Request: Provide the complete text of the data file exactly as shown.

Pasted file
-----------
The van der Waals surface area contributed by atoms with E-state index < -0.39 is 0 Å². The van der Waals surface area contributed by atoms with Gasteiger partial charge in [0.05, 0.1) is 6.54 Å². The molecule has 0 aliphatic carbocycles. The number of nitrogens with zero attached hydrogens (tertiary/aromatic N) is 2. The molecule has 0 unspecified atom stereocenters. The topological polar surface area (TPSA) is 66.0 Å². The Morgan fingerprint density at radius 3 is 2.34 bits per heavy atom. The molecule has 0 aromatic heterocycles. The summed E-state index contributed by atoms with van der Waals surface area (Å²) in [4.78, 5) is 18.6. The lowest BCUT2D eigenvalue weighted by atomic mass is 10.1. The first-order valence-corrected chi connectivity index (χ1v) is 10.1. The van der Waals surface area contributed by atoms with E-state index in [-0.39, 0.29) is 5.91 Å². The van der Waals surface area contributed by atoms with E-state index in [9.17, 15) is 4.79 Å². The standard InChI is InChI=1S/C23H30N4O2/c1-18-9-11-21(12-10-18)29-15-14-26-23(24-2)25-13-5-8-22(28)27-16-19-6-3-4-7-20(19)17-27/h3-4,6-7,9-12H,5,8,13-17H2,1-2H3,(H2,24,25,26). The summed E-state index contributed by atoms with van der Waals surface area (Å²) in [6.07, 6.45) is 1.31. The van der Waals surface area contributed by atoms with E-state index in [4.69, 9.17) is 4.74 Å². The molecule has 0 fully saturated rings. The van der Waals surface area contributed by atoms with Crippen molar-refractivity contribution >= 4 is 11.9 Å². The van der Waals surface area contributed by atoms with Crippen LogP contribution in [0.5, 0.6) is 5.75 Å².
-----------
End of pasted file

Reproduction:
The van der Waals surface area contributed by atoms with E-state index < -0.39 is 0 Å². The van der Waals surface area contributed by atoms with Gasteiger partial charge in [0.05, 0.1) is 6.54 Å². The molecule has 0 aliphatic carbocycles. The number of nitrogens with zero attached hydrogens (tertiary/aromatic N) is 2. The molecule has 0 unspecified atom stereocenters. The topological polar surface area (TPSA) is 66.0 Å². The Morgan fingerprint density at radius 3 is 2.34 bits per heavy atom. The molecule has 0 aromatic heterocycles. The summed E-state index contributed by atoms with van der Waals surface area (Å²) in [4.78, 5) is 18.6. The lowest BCUT2D eigenvalue weighted by atomic mass is 10.1. The first-order valence-corrected chi connectivity index (χ1v) is 10.1. The van der Waals surface area contributed by atoms with E-state index in [-0.39, 0.29) is 5.91 Å². The van der Waals surface area contributed by atoms with E-state index in [9.17, 15) is 4.79 Å². The standard InChI is InChI=1S/C23H30N4O2/c1-18-9-11-21(12-10-18)29-15-14-26-23(24-2)25-13-5-8-22(28)27-16-19-6-3-4-7-20(19)17-27/h3-4,6-7,9-12H,5,8,13-17H2,1-2H3,(H2,24,25,26). The summed E-state index contributed by atoms with van der Waals surface area (Å²) in [6.07, 6.45) is 1.31. The van der Waals surface area contributed by atoms with E-state index in [4.69, 9.17) is 4.74 Å². The molecule has 0 fully saturated rings. The van der Waals surface area contributed by atoms with Crippen molar-refractivity contribution >= 4 is 11.9 Å². The van der Waals surface area contributed by atoms with Crippen LogP contribution in [0.5, 0.6) is 5.75 Å².